When Your Heart Skips Beats
How to know if it’s something serious—like AFib—and steps to take when it is
Heart palpitations can be harmless if they are brief and infrequent. But it’s important to have an erratic heart rhythm checked out by a doctor because atrial fibrillation, or AFib—marked by rapid, fluttering beats—can lead to serious complications, such as stroke and heart failure, when the weakened heart can’t pump enough blood to the rest of the body.
Normally, your heartbeat follows a steady rhythm as your heart contracts and relaxes. When you have AFib, the upper chambers of your heart (atria) beat rapidly and irregularly, sending blood to the lower chambers (ventricles) less efficiently, says Robert Bonow, MD, a professor of cardiology at Northwestern University Feinberg School of Medicine in Chicago. Episodes can last for minutes to hours or longer, and can cause palpitations, lightheadedness, fatigue, and/or shortness of breath. Over time, AFib tends to become chronic.
Age is a common risk factor for AFib, which affects roughly 10 percent of people older than 75, according to Bonow. Other factors include genetics, obesity, diabetes, high blood pressure, and alcohol and tobacco use. The condition has also been linked to viral infections, including COVID-19.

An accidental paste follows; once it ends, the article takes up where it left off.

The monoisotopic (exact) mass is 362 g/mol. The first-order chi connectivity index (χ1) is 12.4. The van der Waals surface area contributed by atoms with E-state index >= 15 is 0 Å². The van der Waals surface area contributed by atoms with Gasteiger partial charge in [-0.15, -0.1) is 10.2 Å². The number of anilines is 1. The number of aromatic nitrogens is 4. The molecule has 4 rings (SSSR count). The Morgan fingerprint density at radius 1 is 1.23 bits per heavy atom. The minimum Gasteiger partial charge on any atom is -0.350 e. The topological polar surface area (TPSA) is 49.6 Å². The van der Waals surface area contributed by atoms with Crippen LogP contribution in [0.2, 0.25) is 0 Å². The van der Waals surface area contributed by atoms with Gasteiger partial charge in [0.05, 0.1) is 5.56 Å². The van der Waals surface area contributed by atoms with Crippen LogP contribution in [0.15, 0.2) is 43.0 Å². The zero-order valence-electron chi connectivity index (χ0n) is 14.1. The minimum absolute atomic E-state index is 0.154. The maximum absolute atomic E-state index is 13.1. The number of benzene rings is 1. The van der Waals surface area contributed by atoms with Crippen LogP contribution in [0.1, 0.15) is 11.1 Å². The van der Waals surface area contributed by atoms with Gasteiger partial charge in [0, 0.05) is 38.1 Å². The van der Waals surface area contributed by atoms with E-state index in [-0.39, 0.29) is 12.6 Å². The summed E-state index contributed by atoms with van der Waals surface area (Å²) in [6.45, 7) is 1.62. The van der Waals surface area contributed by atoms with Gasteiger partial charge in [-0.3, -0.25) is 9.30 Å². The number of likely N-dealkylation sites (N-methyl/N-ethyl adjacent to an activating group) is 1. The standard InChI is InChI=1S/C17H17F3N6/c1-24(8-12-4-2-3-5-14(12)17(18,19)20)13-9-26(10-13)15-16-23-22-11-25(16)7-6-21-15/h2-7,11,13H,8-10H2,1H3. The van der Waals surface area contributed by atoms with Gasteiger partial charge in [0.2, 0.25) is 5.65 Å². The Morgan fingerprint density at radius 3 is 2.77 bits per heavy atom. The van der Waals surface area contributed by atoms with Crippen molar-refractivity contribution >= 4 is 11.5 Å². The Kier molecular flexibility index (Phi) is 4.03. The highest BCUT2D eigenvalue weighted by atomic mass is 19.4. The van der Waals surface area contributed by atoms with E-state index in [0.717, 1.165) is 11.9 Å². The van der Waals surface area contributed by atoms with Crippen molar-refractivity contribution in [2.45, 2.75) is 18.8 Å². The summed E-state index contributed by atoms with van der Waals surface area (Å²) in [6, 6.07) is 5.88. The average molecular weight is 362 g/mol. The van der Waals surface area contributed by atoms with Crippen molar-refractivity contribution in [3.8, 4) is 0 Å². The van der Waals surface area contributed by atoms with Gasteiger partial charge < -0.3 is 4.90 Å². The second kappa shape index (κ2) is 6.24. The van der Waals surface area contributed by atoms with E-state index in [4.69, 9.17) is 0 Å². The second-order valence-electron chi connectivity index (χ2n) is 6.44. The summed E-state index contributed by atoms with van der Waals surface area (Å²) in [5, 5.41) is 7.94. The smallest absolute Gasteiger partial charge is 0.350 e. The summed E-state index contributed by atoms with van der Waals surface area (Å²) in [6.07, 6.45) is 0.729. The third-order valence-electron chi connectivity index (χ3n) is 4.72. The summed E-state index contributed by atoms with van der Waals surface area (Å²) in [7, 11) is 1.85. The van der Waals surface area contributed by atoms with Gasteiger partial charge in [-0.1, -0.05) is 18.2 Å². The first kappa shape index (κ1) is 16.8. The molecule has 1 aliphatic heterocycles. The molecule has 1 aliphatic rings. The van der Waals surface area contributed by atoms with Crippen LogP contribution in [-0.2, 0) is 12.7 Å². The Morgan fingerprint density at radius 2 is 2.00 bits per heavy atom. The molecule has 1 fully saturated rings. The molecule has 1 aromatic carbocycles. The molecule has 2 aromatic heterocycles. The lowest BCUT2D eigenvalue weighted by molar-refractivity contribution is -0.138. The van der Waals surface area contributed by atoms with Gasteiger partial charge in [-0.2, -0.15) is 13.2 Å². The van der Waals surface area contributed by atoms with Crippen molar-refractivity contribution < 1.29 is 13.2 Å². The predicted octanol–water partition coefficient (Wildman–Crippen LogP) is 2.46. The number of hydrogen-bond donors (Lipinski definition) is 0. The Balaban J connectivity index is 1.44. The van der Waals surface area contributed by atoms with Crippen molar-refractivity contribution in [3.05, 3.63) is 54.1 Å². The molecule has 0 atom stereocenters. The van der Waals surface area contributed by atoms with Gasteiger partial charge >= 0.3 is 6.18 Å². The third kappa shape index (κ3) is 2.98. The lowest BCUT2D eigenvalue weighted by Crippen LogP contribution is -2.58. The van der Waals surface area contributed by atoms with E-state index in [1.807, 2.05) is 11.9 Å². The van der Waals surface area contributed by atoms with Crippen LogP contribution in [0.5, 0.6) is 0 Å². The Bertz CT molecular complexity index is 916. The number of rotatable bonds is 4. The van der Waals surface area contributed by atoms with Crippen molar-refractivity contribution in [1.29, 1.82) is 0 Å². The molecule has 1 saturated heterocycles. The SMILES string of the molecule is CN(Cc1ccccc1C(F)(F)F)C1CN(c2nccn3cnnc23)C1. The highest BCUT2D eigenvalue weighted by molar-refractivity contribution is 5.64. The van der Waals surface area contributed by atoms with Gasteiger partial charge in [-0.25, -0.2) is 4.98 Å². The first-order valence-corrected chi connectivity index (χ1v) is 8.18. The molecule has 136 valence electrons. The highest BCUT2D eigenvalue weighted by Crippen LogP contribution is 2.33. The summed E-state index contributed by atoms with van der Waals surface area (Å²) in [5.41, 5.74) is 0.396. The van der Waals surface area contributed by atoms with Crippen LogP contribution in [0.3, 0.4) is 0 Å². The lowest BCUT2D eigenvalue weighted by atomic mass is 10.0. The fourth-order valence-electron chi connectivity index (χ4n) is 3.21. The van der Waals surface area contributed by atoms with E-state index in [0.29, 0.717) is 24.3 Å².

Pinpointing the Problem
If you experience AFib-like symptoms, your doctor will listen to your heart and is likely to recommend an electrocardiogram (EKG), a test that records your heart’s electrical activity. A Holter monitor, a portable EKG device that is worn for 24 hours or longer, can reveal how often AFib episodes occur and how long they last.
But up to 25 percent of people with AFib may experience no symptoms, says Sumeet Chugh, MD, director of the Center for Cardiac Arrest Prevention at Smidt Heart Institute at Cedars-Sinai in Los Angeles, so it’s often diagnosed during an annual physical or a routine procedure, such as a colonoscopy, when your heart rate is being monitored.
Should You Use a Smart Device to Monitor AFib?
The Apple Watch, Fitbit, and AliveCor have been cleared by the Food and Drug Administration to help detect a bout of AFib and record heart activity. A smart device can’t be used to diagnose the condition but can help you determine how often you experience episodes and how long they last. “In our institution, we use [wearables] as a follow-up to measure the success of an ablation procedure,” says Daniel Cantillon, MD, of the Cleveland Clinic. Note that in some cases these devices can produce false positives, leading to anxiety and unnecessary medical visits, so discuss potential benefits with your doctor.